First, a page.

Renata Lovat Short, associate solicitor at Clark Holt Solicitors offers an expert view on the recent Supreme Court judgement that insurers may need to pay out on Covid-related claims of business interruptions.

In the first lockdown, many businesses attempted to make claims against their business interruption policies for loss of earnings on account of having to close.

However, insurers refused to pay out.

On account of this, a test case was put through the courts by the Financial Conduct Authority (FCA) on behalf of policy holders, in which a selection of some 21 insurance policy wordings were considered, which in turn would affect some 700 policy types and 370,000 policy holders.

This culminated of the handing down of a Supreme Court judgment on Friday, January 15, which was a complex ruling examining issues such as disease clauses, prevention of access to properties and the timing of the lost earnings.

The Supreme Court found largely in favour of the FCA – a victory for the insured.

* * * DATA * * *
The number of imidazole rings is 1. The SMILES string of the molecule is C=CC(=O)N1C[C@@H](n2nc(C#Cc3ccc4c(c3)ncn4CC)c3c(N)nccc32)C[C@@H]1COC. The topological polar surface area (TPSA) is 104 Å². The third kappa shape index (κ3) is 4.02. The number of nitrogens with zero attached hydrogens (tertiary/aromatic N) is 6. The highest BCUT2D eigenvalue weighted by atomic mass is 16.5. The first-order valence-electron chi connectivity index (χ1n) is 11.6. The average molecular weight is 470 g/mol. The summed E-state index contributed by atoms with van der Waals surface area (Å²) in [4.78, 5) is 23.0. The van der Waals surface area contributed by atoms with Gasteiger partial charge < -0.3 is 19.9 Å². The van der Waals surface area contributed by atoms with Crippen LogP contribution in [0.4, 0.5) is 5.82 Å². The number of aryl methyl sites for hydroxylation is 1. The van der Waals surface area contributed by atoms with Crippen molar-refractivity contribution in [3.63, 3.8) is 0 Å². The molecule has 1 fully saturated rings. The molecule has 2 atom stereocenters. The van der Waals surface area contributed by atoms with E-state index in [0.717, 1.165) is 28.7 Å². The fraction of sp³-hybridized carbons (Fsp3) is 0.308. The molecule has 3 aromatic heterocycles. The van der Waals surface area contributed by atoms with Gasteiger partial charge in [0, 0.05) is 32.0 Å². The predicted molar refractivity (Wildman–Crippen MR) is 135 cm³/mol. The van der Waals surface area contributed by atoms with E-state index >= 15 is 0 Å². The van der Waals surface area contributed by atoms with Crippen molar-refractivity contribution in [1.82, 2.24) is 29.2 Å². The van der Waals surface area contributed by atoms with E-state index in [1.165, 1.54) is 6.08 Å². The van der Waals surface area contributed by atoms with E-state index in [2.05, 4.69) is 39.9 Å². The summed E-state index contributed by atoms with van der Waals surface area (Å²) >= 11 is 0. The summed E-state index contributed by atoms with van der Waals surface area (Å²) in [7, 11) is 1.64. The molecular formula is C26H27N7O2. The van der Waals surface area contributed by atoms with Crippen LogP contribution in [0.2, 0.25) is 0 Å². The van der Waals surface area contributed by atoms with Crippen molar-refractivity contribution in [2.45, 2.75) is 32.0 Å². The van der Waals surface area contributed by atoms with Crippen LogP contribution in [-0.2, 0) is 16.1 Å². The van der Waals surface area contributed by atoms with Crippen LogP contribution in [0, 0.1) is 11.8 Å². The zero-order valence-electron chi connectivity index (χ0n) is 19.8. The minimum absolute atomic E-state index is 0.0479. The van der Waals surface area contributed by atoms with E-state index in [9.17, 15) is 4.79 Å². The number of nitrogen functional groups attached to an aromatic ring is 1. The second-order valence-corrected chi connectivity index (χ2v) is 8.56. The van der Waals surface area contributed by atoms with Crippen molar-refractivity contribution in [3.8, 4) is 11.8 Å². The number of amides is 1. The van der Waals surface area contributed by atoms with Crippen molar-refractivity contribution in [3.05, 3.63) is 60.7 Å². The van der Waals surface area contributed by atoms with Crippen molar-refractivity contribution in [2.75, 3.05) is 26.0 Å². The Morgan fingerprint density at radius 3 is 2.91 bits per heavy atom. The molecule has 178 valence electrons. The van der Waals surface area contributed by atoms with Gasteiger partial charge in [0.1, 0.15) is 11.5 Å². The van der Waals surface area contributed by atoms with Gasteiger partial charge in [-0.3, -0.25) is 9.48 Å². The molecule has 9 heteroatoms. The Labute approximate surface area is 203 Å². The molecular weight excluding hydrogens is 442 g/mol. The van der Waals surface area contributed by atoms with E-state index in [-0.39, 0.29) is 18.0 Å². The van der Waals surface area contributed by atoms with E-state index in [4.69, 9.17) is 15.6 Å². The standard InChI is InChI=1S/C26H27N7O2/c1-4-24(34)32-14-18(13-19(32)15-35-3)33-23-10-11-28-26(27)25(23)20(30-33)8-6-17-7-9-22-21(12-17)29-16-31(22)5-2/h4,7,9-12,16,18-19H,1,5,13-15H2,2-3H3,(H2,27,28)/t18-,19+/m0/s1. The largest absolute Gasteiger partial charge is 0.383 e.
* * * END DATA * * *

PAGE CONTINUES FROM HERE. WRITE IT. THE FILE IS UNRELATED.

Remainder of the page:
As a result, insurance companies will now have to pay out to policy holders in the vast majority of cases and it is anticipated that this could cost the insurance industry up to £1.2 billion.

For policy holders therefore, in the first instance one should contact their insurance company urgently.

They will notify the insurers to make a claim. The insured will need to provide relevant information to support their claim.

This will include details of when they had to close their premises/stop trading and for what reason. Also required is accounting information showing what the insured’s losses are – both in terms of lost revenue and additional business expenses caused by Covid.

The insurer will then consider the claim and, in the event of it being rejected, there might be cause to refer the matter to the Financial Ombudsman Service.

It should be noted that since this issue emerged in the first lockdown, many insurance policies were amended for new and renewing customers, so losses from the more recent lockdowns will be expressly addressed as either being part of the cover or not in new business interruption policies.

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